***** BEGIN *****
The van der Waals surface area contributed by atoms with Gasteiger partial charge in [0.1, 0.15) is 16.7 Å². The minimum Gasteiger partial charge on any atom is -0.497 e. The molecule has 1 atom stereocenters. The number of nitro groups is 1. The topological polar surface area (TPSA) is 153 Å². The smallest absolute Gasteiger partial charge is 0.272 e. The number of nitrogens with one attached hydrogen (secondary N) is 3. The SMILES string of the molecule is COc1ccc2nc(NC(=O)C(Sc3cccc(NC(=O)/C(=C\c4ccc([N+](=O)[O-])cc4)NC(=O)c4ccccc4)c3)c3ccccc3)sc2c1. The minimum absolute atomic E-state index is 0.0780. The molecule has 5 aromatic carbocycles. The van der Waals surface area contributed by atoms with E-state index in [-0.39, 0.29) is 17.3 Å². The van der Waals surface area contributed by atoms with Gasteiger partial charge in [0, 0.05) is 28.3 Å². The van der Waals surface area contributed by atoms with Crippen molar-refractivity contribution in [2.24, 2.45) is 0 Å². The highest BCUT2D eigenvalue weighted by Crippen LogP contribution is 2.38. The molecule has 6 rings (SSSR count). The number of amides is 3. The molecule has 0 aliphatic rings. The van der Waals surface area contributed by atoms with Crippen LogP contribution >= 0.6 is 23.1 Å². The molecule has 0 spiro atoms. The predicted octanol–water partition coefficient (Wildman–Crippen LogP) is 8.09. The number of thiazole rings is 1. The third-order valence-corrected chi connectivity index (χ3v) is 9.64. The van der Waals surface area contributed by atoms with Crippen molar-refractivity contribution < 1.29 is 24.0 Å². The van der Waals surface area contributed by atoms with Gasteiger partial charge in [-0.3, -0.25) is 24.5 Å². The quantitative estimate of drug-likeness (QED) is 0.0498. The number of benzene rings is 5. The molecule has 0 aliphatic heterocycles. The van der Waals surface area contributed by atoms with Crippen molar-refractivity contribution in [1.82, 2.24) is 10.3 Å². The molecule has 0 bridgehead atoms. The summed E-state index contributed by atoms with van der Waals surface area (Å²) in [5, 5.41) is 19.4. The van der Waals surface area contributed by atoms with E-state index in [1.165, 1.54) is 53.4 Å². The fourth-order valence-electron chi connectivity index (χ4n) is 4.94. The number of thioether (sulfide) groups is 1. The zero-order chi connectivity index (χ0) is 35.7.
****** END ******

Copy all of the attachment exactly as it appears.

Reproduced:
The van der Waals surface area contributed by atoms with Gasteiger partial charge in [0.1, 0.15) is 16.7 Å². The minimum Gasteiger partial charge on any atom is -0.497 e. The molecule has 1 atom stereocenters. The number of nitro groups is 1. The topological polar surface area (TPSA) is 153 Å². The smallest absolute Gasteiger partial charge is 0.272 e. The number of nitrogens with one attached hydrogen (secondary N) is 3. The SMILES string of the molecule is COc1ccc2nc(NC(=O)C(Sc3cccc(NC(=O)/C(=C\c4ccc([N+](=O)[O-])cc4)NC(=O)c4ccccc4)c3)c3ccccc3)sc2c1. The minimum absolute atomic E-state index is 0.0780. The molecule has 5 aromatic carbocycles. The van der Waals surface area contributed by atoms with E-state index in [-0.39, 0.29) is 17.3 Å². The van der Waals surface area contributed by atoms with Gasteiger partial charge in [0, 0.05) is 28.3 Å². The van der Waals surface area contributed by atoms with Crippen molar-refractivity contribution in [2.24, 2.45) is 0 Å². The highest BCUT2D eigenvalue weighted by Crippen LogP contribution is 2.38. The molecule has 6 rings (SSSR count). The number of amides is 3. The molecule has 0 aliphatic rings. The van der Waals surface area contributed by atoms with Crippen LogP contribution >= 0.6 is 23.1 Å². The molecule has 0 spiro atoms. The predicted octanol–water partition coefficient (Wildman–Crippen LogP) is 8.09. The number of thiazole rings is 1. The third-order valence-corrected chi connectivity index (χ3v) is 9.64. The van der Waals surface area contributed by atoms with Crippen molar-refractivity contribution < 1.29 is 24.0 Å². The van der Waals surface area contributed by atoms with Gasteiger partial charge in [-0.3, -0.25) is 24.5 Å². The quantitative estimate of drug-likeness (QED) is 0.0498. The number of benzene rings is 5. The molecule has 0 aliphatic heterocycles. The van der Waals surface area contributed by atoms with Crippen molar-refractivity contribution in [1.82, 2.24) is 10.3 Å². The molecule has 0 bridgehead atoms. The summed E-state index contributed by atoms with van der Waals surface area (Å²) in [5, 5.41) is 19.4. The van der Waals surface area contributed by atoms with E-state index in [1.165, 1.54) is 53.4 Å². The fourth-order valence-electron chi connectivity index (χ4n) is 4.94. The number of thioether (sulfide) groups is 1. The zero-order chi connectivity index (χ0) is 35.7.